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What Is Digital Remittance?

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Last editedJune 20232 min read

Remittances allow overseas workers to send billions of dollars back to their home countries each year, paying for the healthcare and education of their families. Indeed, remittances form 5% of the GDP of over 60 low-income countries. Until recently, traditional remittances typically involved physical transactions which could be a slow and costly process. With a shift to cashless forms of payment accelerated by the COVID-19 pandemic, digital remittance is increasingly common.

Digital remittance explained

Digital remittance describes foreign workers sending money back home electronically. This can be through a variety of different channels, whether it’s online or using a mobile app. However, digital remittance does not involve sending cash funds. Instead, the money is sent using a bank account or digital wallet.

Traditional vs digital remittance meaning

Traditionally, sending money back home could involve standing in a queue at the exchange agent or bank. The recipient would also need to visit an in-person exchange to pick up the cash at the other end, all with high fees attached. Cash-based remittances can involve a great deal of paperwork, slow transfer speeds, and interacting with multiple parties.

Digital remittances were already starting to become an emerging trend as the pandemic arrived, but isolation requirements, closed borders and lockdowns accelerated its growth. Traditional wire transfer companies like Western Union and MoneyGram experienced an increase in electronic transactions, as did newer companies like WorldRemit and Wise.

There are several downsides to traditional remittance, which locks some users out. For example, a high percentage of the world’s population doesn’t have a bank account. Yet with bank-to-bank remittance, both sender and recipient are required to have an account for the funds transfer. Transfer speeds can take up to five business days, and exchange agencies and kiosks are only open during limited working hours.

What are the advantages of digital remittance?

By contrast, digital remittance solves most of these issues. Advantages of digital remittance include:

  • Faster transfers: Most services offer same-day or even instant transfers.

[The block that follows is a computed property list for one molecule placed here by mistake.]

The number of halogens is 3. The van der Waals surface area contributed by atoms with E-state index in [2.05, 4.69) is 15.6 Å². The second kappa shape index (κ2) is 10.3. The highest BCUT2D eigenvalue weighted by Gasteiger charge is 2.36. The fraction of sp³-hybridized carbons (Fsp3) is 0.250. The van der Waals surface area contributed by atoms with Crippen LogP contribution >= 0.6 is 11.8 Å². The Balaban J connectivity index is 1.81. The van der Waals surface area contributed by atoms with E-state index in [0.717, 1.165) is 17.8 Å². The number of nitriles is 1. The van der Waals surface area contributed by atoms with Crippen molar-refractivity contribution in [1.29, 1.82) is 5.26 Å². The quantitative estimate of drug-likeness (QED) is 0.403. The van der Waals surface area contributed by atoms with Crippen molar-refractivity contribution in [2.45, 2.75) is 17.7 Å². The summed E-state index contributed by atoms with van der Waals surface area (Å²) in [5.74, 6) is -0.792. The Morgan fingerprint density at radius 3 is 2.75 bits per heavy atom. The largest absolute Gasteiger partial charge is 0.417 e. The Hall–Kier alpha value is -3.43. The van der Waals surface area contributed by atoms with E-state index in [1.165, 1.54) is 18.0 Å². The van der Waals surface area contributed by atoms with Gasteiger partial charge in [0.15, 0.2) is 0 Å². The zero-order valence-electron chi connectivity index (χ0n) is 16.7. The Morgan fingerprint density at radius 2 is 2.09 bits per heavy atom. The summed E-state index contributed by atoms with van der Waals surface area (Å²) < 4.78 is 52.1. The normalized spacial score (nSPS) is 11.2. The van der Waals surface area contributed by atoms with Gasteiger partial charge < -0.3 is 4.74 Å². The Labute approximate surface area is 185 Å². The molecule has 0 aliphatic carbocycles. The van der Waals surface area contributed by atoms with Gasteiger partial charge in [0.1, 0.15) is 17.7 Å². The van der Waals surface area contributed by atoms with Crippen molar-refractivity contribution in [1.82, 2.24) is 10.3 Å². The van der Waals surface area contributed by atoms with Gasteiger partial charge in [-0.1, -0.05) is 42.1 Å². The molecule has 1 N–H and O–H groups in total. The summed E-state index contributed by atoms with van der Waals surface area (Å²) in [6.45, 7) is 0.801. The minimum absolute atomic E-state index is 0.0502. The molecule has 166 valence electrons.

• Lower fees: With electronic payments, users benefit from better currency exchange rates and lower transaction fees.

  • Transfer status tracking: When you send funds electronically, you’ll often receive updates, so you know exactly when your money is received.

  • No need to travel: There’s no need to stand in a queue or travel to any bank branch to send and receive money.

The future of the digital remittance market

Companies specialising in digital money transfers have experienced a period of high growth over the past two years. For example, World Remit grew 150% year on year in April 2020. Mobile payments have become the preferred digital remittance method of choice for younger migrant workers, who can send payments back home to unbanked friends and family. It’s now easier than ever to send and receive cross-border payments with low fees and convenient set-ups. According to World Bank estimates, it’s thought that the digital remittance market will overtake the traditional market by 2023.

While digital remittances apply to foreign workers to personal contacts, what options do customers have if they want to make an international payment to a business? Digital remittance is just one aspect of the growth in electronic cross-border payments. For small business owners, GoCardless also offers a way to receive payments from abroad. Businesses can receive international payments from over 30 countries at the real exchange rate, offering the local bank debit option in each supported country. Customers can pay in their own currency, with the merchant receiving the funds in Australian dollars. International payment processing is priced competitively - see full pricing details here. It’s yet another example of how the world of electronic international payments is changing, for businesses and consumers alike.

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